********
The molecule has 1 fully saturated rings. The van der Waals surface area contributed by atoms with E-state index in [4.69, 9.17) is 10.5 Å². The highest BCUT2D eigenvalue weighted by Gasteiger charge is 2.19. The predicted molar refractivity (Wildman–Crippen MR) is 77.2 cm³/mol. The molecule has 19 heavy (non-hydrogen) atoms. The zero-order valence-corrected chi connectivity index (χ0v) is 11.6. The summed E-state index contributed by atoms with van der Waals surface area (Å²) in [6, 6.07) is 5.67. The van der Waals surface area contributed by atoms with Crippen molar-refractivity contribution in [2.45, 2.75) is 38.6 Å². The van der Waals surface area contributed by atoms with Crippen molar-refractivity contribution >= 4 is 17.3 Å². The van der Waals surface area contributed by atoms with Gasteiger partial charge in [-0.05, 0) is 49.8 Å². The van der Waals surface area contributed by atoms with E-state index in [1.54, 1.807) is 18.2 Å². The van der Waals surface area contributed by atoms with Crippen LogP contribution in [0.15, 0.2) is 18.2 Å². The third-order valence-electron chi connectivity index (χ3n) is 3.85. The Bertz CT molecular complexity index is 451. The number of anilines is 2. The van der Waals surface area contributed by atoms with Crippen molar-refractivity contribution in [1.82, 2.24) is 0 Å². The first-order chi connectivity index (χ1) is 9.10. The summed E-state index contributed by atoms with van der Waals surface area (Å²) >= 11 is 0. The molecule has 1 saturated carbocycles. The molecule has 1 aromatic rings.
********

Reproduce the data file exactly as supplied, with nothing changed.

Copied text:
The molecule has 1 fully saturated rings. The van der Waals surface area contributed by atoms with E-state index in [4.69, 9.17) is 10.5 Å². The highest BCUT2D eigenvalue weighted by Gasteiger charge is 2.19. The predicted molar refractivity (Wildman–Crippen MR) is 77.2 cm³/mol. The molecule has 19 heavy (non-hydrogen) atoms. The zero-order valence-corrected chi connectivity index (χ0v) is 11.6. The summed E-state index contributed by atoms with van der Waals surface area (Å²) in [6, 6.07) is 5.67. The van der Waals surface area contributed by atoms with Crippen molar-refractivity contribution in [2.45, 2.75) is 38.6 Å². The van der Waals surface area contributed by atoms with Crippen molar-refractivity contribution >= 4 is 17.3 Å². The van der Waals surface area contributed by atoms with Gasteiger partial charge in [-0.05, 0) is 49.8 Å². The van der Waals surface area contributed by atoms with E-state index in [1.54, 1.807) is 18.2 Å². The van der Waals surface area contributed by atoms with Crippen LogP contribution in [0.15, 0.2) is 18.2 Å². The third-order valence-electron chi connectivity index (χ3n) is 3.85. The Bertz CT molecular complexity index is 451. The number of anilines is 2. The van der Waals surface area contributed by atoms with Crippen molar-refractivity contribution in [1.82, 2.24) is 0 Å². The first-order chi connectivity index (χ1) is 9.10. The summed E-state index contributed by atoms with van der Waals surface area (Å²) >= 11 is 0. The molecule has 1 saturated carbocycles. The molecule has 1 aromatic rings.